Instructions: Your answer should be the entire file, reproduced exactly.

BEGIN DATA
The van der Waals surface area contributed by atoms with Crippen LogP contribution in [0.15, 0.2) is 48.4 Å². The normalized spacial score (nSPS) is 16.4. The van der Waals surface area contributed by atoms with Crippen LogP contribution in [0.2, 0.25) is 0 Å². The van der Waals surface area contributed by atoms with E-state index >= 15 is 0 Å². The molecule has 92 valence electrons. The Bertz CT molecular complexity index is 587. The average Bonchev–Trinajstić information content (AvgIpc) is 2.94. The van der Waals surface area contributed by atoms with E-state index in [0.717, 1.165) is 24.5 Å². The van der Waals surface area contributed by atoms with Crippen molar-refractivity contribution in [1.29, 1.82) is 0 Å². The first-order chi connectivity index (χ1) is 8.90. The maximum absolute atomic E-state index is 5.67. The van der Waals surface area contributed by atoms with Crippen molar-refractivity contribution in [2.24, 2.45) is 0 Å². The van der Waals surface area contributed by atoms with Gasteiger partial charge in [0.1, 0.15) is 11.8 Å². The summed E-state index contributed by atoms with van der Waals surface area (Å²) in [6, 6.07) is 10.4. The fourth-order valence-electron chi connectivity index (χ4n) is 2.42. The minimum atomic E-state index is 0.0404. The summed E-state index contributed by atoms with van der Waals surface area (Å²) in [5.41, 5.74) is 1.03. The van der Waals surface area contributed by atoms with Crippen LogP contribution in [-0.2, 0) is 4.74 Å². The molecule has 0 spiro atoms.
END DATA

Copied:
The van der Waals surface area contributed by atoms with Crippen LogP contribution in [0.15, 0.2) is 48.4 Å². The normalized spacial score (nSPS) is 16.4. The van der Waals surface area contributed by atoms with Crippen LogP contribution in [0.2, 0.25) is 0 Å². The van der Waals surface area contributed by atoms with E-state index >= 15 is 0 Å². The molecule has 92 valence electrons. The Bertz CT molecular complexity index is 587. The average Bonchev–Trinajstić information content (AvgIpc) is 2.94. The van der Waals surface area contributed by atoms with E-state index in [0.717, 1.165) is 24.5 Å². The van der Waals surface area contributed by atoms with Crippen molar-refractivity contribution in [1.29, 1.82) is 0 Å². The first-order chi connectivity index (χ1) is 8.90. The maximum absolute atomic E-state index is 5.67. The van der Waals surface area contributed by atoms with Crippen molar-refractivity contribution in [2.24, 2.45) is 0 Å². The van der Waals surface area contributed by atoms with Gasteiger partial charge in [0.1, 0.15) is 11.8 Å². The summed E-state index contributed by atoms with van der Waals surface area (Å²) in [6, 6.07) is 10.4. The fourth-order valence-electron chi connectivity index (χ4n) is 2.42. The minimum atomic E-state index is 0.0404. The summed E-state index contributed by atoms with van der Waals surface area (Å²) in [5.41, 5.74) is 1.03. The van der Waals surface area contributed by atoms with Crippen LogP contribution in [-0.2, 0) is 4.74 Å². The molecule has 0 spiro atoms.